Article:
Matt Kimberley profile picture Matt Kimberley a year ago 50

Tesla's New Roadster Walks The Line Between Genius And Madness

The new Roadster has fired like one of SpaceX's rockets, out of nowhere and into the world's astonished gaze. It's a flashy and dramatic statement to make, but it could be just another flight of fancy

Remind me later
Tesla's New Roadster Walks The Line Between Genius And Madness - Blog

Really, Tesla? This is what you’ve been doing while you should have been sorting out your embarrassing Model 3 production hold-ups? We’re so conflicted we don’t even know where to start.

You probably know we’re talking about the new Roadster. The car that Elon Musk rolled out of its new Semi truck by complete surprise; the car that no one outside of Tesla seemed to have the slightest clue was coming. The car that has stolen all the headlines, leaving the truck that carried it forgotten.

The stats are terrifying. Over 250mph, 0-60mph in 1.9 seconds, 0-100mph in 4.2 seconds and a quarter-mile time of 8.8 seconds, wiping anything from Fast & Furious movies right off the map. And all in the company of the quietly frenetic, high-pitched whirr of electric motors.

Sounds great, right? Hell yeah it does. It also sounds like a recipe for loads of rich kids to get themselves hurt after dropping $200,000-$250,000 on something that will melt their synapses faster than a Bugatti Chiron.

Tesla's New Roadster Walks The Line Between Genius And Madness - Blog

But there are problems, here. First of all, why the epic distraction from the truck? Is there something wrong, there, that Tesla needs to buy time to correct? Are there more production issues on the cards? The way the Roadster has exploded onto the scene is a stunning PR coup, but it’s stealing the limelight from what should surely be one of Tesla’s most significant manufacturing achievements to date. We’d like to know why.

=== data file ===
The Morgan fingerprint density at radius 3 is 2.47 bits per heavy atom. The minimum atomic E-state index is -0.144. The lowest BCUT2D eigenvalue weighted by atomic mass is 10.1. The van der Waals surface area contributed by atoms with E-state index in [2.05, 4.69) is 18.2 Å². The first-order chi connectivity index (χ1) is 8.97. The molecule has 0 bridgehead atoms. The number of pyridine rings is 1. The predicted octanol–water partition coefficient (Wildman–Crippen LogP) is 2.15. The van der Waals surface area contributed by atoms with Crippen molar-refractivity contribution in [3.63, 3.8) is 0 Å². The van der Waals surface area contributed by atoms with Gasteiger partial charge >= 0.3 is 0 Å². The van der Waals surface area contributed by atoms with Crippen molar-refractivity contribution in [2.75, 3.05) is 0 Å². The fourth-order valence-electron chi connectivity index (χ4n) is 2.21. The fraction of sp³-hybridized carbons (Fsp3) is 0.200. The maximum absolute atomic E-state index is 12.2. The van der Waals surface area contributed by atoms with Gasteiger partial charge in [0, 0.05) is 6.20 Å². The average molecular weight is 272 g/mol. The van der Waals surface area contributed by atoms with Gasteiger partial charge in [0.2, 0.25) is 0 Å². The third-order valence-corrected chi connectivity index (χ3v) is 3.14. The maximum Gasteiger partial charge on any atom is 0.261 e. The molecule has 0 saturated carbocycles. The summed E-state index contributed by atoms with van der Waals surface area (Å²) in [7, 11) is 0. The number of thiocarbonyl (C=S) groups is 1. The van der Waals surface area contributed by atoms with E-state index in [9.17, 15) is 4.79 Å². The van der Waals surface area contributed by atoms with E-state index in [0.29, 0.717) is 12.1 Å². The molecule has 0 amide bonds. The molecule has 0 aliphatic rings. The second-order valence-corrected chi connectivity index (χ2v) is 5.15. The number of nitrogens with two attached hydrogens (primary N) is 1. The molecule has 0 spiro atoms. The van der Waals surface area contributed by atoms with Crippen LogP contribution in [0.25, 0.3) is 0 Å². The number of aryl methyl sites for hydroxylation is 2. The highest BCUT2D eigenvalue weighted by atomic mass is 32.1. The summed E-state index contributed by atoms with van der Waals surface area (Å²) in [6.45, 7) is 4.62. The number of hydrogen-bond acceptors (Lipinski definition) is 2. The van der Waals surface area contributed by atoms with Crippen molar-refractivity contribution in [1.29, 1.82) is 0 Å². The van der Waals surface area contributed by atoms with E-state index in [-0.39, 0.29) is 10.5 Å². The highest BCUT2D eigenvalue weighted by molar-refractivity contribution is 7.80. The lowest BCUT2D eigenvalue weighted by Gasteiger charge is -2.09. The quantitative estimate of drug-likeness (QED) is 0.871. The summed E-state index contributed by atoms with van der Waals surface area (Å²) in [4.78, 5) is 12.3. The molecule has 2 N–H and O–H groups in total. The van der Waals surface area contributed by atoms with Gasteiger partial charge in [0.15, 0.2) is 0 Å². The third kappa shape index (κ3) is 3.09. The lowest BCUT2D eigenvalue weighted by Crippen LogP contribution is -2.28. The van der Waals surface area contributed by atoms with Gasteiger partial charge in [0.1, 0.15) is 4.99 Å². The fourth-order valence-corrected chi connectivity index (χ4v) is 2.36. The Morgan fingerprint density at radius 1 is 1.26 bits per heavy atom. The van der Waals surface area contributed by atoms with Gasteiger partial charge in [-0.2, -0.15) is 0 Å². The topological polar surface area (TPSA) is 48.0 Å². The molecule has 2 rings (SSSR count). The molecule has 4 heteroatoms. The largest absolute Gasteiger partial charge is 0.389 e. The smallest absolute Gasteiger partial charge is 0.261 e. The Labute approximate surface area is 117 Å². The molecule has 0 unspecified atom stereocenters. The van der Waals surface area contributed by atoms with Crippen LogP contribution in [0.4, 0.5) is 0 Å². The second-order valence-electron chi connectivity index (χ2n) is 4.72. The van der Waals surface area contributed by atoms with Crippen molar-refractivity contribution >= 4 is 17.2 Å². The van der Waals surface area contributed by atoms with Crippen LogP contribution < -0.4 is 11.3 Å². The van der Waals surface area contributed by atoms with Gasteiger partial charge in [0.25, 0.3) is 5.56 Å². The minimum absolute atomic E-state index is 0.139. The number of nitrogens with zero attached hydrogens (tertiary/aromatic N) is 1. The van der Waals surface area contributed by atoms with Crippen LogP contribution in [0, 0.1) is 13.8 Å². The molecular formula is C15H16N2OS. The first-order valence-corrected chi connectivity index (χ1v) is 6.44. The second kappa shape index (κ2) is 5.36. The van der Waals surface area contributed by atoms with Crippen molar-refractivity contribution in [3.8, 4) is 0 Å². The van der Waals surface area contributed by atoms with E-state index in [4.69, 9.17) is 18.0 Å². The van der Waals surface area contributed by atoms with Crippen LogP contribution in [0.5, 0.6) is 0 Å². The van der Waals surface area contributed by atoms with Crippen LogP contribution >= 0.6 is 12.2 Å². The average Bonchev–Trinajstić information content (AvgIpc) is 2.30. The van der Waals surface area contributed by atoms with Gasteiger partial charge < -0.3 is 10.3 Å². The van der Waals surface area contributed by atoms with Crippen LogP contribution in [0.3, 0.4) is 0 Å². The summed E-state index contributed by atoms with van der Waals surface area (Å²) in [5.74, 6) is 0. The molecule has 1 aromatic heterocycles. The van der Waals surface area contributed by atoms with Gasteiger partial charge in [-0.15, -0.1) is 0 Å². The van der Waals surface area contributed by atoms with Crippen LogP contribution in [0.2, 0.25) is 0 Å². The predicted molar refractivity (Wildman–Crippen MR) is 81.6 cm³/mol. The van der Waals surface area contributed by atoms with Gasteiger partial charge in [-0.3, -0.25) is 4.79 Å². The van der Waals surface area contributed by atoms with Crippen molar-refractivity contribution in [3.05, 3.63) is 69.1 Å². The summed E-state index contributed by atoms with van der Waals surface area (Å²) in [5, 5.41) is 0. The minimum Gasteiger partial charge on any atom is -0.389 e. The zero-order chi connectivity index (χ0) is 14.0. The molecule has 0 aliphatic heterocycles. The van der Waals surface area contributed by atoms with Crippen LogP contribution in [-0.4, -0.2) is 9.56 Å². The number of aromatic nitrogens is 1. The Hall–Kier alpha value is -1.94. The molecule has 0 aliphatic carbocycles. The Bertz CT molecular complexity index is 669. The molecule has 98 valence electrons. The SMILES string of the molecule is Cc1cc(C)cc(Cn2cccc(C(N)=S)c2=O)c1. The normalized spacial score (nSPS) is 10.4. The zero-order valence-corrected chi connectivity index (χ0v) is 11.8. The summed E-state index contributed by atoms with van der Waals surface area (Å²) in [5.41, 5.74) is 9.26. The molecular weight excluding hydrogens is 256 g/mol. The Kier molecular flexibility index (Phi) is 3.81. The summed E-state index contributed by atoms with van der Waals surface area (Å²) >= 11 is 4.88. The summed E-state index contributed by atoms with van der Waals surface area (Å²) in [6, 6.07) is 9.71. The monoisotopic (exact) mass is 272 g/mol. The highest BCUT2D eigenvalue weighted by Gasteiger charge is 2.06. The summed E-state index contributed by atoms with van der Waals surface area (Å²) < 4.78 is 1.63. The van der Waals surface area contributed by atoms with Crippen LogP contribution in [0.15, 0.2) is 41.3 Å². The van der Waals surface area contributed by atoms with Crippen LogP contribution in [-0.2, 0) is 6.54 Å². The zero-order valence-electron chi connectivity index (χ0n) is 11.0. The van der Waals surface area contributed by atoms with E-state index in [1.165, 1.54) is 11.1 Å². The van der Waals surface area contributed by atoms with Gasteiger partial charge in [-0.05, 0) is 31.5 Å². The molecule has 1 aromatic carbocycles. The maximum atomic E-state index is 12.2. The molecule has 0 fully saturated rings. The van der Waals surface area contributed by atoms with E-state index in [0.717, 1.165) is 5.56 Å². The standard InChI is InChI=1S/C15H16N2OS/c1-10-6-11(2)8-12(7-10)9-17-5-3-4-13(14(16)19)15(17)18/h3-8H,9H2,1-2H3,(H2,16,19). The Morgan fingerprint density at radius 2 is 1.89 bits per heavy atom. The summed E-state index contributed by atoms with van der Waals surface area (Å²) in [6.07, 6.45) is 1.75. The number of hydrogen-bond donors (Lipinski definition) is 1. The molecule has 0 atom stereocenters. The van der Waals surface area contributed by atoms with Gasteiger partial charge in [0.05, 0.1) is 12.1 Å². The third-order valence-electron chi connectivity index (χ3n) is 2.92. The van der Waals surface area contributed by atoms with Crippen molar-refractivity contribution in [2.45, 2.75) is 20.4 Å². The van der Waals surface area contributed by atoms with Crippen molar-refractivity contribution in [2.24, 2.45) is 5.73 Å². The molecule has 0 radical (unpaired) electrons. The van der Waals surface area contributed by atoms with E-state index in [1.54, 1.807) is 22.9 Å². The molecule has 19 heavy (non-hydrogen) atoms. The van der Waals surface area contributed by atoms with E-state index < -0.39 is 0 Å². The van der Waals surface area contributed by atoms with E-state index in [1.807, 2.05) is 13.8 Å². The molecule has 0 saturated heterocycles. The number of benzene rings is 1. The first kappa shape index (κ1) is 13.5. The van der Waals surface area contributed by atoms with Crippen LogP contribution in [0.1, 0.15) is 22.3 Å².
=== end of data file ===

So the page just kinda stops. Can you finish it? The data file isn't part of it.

Resources are another problem. We all know how many rare earth minerals are needed to make electric car batteries. Lots. To achieve its spectacular performance the Roadster is fitted with 200kWh of cells; double what the Model S P100D has in its backpack. Where are the resources coming from, and where is all this being produced? The Fremont facility is “bursting at the seams,” Musk said earlier this year, and the Gigafactories aren’t equipped to build a car like this yet.

On a joint resources/production note, where is the money coming from for this when Tesla can’t even get the Model 3 out of the door? With such massive problems that don’t seem close to solutions, what on earth is Elon Musk doing with this Roadster idea? It’s no semi-working prototype – it shifts the way it sounds like it should, despite the fact that it must surely weigh about as much as California itself.

Elon Musk has a reputation as a genius, but also a fantasist. He’s a fun-loving guy who’s appeared in The Big Bang Theory, Hollywood comedy Why Him? and Iron Man 2. He runs SpaceX and Neuralink, too. His is clearly not a mind that stays in one place; it’s constantly fidgeting around to find the next exciting project.

Remember the BFR? The rocket-based transportation system that SpaceX envisaged to take people anywhere in the world within an hour? Pure fantasy. It was never viable and it never will be, but carting thousands of people around on ICBMs, minus the warheads, is the sort of wild departure Elon Musk enjoys.

The Tesla Roadster looks a little like another one of these wild flights of fancy. It looks like Tesla’s management is getting bored with the daily grind of trying to make the Model 3 work, and instead wants to get back to the exciting stuff, however much that takes away focus from where it should be.

This quote is attributed to a bunch of different people, but it’s the truest thing you’ll ever read: the distance between genius and madness is judged only by success. We hope that, looking back in 20 years, the Tesla Roadster was a moment of genius. Right now, it looks at least as much like madness.